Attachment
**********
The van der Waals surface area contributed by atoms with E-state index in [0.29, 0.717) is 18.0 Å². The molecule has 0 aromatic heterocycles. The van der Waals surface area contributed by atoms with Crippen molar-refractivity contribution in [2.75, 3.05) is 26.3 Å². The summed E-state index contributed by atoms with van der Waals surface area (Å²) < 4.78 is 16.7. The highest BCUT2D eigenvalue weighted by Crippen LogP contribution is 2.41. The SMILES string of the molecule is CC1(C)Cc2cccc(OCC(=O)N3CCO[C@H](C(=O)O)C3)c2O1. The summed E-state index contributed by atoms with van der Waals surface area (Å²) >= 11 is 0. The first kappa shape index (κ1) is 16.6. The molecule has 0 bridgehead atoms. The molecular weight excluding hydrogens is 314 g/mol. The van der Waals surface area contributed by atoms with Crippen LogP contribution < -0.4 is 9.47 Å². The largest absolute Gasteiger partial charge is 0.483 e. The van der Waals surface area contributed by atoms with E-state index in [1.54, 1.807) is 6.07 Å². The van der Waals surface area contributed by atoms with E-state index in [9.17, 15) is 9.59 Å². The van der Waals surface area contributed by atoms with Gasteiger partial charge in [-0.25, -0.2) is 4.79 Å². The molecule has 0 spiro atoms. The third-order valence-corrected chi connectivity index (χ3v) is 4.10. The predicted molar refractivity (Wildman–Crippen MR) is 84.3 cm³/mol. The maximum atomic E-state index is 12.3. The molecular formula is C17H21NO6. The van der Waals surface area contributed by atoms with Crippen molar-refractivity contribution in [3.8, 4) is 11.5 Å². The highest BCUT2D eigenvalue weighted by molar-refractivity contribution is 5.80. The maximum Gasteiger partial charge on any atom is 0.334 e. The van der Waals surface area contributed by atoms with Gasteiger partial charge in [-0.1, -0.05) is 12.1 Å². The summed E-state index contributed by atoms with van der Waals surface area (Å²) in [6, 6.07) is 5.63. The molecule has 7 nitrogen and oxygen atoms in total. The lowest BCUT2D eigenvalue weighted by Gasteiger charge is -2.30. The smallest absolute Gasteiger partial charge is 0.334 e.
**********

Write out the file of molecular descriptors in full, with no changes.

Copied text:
The van der Waals surface area contributed by atoms with E-state index in [0.29, 0.717) is 18.0 Å². The molecule has 0 aromatic heterocycles. The van der Waals surface area contributed by atoms with Crippen molar-refractivity contribution in [2.75, 3.05) is 26.3 Å². The summed E-state index contributed by atoms with van der Waals surface area (Å²) < 4.78 is 16.7. The highest BCUT2D eigenvalue weighted by Crippen LogP contribution is 2.41. The SMILES string of the molecule is CC1(C)Cc2cccc(OCC(=O)N3CCO[C@H](C(=O)O)C3)c2O1. The summed E-state index contributed by atoms with van der Waals surface area (Å²) >= 11 is 0. The first kappa shape index (κ1) is 16.6. The molecule has 0 bridgehead atoms. The molecular weight excluding hydrogens is 314 g/mol. The van der Waals surface area contributed by atoms with Crippen LogP contribution < -0.4 is 9.47 Å². The largest absolute Gasteiger partial charge is 0.483 e. The van der Waals surface area contributed by atoms with E-state index in [1.54, 1.807) is 6.07 Å². The van der Waals surface area contributed by atoms with E-state index in [9.17, 15) is 9.59 Å². The van der Waals surface area contributed by atoms with Gasteiger partial charge in [-0.25, -0.2) is 4.79 Å². The molecule has 0 spiro atoms. The third-order valence-corrected chi connectivity index (χ3v) is 4.10. The predicted molar refractivity (Wildman–Crippen MR) is 84.3 cm³/mol. The maximum atomic E-state index is 12.3. The molecular formula is C17H21NO6. The van der Waals surface area contributed by atoms with Crippen molar-refractivity contribution in [3.8, 4) is 11.5 Å². The highest BCUT2D eigenvalue weighted by molar-refractivity contribution is 5.80. The maximum Gasteiger partial charge on any atom is 0.334 e. The van der Waals surface area contributed by atoms with Gasteiger partial charge in [-0.1, -0.05) is 12.1 Å². The summed E-state index contributed by atoms with van der Waals surface area (Å²) in [6, 6.07) is 5.63. The molecule has 7 nitrogen and oxygen atoms in total. The lowest BCUT2D eigenvalue weighted by Gasteiger charge is -2.30. The smallest absolute Gasteiger partial charge is 0.334 e.